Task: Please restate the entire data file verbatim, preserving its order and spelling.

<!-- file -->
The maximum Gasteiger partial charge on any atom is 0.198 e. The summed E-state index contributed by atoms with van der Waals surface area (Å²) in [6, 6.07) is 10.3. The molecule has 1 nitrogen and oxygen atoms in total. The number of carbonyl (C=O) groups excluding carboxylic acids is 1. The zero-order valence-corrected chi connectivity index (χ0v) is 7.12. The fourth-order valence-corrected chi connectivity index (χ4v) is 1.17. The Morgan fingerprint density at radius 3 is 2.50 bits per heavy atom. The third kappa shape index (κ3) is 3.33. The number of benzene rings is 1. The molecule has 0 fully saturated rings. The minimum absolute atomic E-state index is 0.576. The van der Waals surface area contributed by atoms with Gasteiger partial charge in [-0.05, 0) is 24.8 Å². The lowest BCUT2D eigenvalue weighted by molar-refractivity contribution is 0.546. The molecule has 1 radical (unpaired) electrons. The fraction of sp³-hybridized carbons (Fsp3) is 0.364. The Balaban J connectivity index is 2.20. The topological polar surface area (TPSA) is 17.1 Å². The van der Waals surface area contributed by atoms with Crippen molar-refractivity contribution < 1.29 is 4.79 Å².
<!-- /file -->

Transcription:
The maximum Gasteiger partial charge on any atom is 0.198 e. The summed E-state index contributed by atoms with van der Waals surface area (Å²) in [6, 6.07) is 10.3. The molecule has 1 nitrogen and oxygen atoms in total. The number of carbonyl (C=O) groups excluding carboxylic acids is 1. The zero-order valence-corrected chi connectivity index (χ0v) is 7.12. The fourth-order valence-corrected chi connectivity index (χ4v) is 1.17. The Morgan fingerprint density at radius 3 is 2.50 bits per heavy atom. The third kappa shape index (κ3) is 3.33. The number of benzene rings is 1. The molecule has 0 fully saturated rings. The minimum absolute atomic E-state index is 0.576. The van der Waals surface area contributed by atoms with Gasteiger partial charge in [-0.05, 0) is 24.8 Å². The lowest BCUT2D eigenvalue weighted by molar-refractivity contribution is 0.546. The molecule has 1 radical (unpaired) electrons. The fraction of sp³-hybridized carbons (Fsp3) is 0.364. The Balaban J connectivity index is 2.20. The topological polar surface area (TPSA) is 17.1 Å². The van der Waals surface area contributed by atoms with Crippen molar-refractivity contribution < 1.29 is 4.79 Å².